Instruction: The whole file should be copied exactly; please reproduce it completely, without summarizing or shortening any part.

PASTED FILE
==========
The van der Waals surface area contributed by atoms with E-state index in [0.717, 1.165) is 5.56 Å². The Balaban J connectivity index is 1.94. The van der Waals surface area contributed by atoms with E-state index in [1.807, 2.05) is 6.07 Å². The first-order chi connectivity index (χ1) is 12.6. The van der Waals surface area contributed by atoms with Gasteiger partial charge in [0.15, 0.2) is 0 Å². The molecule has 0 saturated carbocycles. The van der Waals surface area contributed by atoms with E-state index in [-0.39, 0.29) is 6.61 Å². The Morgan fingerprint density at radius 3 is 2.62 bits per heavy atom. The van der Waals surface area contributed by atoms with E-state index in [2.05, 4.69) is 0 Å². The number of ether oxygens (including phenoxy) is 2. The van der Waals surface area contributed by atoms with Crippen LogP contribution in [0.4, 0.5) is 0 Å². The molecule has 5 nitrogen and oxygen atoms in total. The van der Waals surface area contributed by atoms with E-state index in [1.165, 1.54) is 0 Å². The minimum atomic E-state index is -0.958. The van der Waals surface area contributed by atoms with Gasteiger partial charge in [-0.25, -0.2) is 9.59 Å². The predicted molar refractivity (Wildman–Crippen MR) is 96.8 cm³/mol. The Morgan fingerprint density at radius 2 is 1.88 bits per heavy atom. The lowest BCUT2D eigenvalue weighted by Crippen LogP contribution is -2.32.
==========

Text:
The van der Waals surface area contributed by atoms with E-state index in [0.717, 1.165) is 5.56 Å². The Balaban J connectivity index is 1.94. The van der Waals surface area contributed by atoms with E-state index in [1.807, 2.05) is 6.07 Å². The first-order chi connectivity index (χ1) is 12.6. The van der Waals surface area contributed by atoms with Gasteiger partial charge in [0.15, 0.2) is 0 Å². The molecule has 0 saturated carbocycles. The van der Waals surface area contributed by atoms with E-state index in [-0.39, 0.29) is 6.61 Å². The Morgan fingerprint density at radius 3 is 2.62 bits per heavy atom. The van der Waals surface area contributed by atoms with E-state index in [2.05, 4.69) is 0 Å². The number of ether oxygens (including phenoxy) is 2. The van der Waals surface area contributed by atoms with Crippen LogP contribution in [0.4, 0.5) is 0 Å². The molecule has 5 nitrogen and oxygen atoms in total. The van der Waals surface area contributed by atoms with E-state index in [1.165, 1.54) is 0 Å². The minimum atomic E-state index is -0.958. The van der Waals surface area contributed by atoms with Gasteiger partial charge in [-0.25, -0.2) is 9.59 Å². The predicted molar refractivity (Wildman–Crippen MR) is 96.8 cm³/mol. The Morgan fingerprint density at radius 2 is 1.88 bits per heavy atom. The lowest BCUT2D eigenvalue weighted by Crippen LogP contribution is -2.32.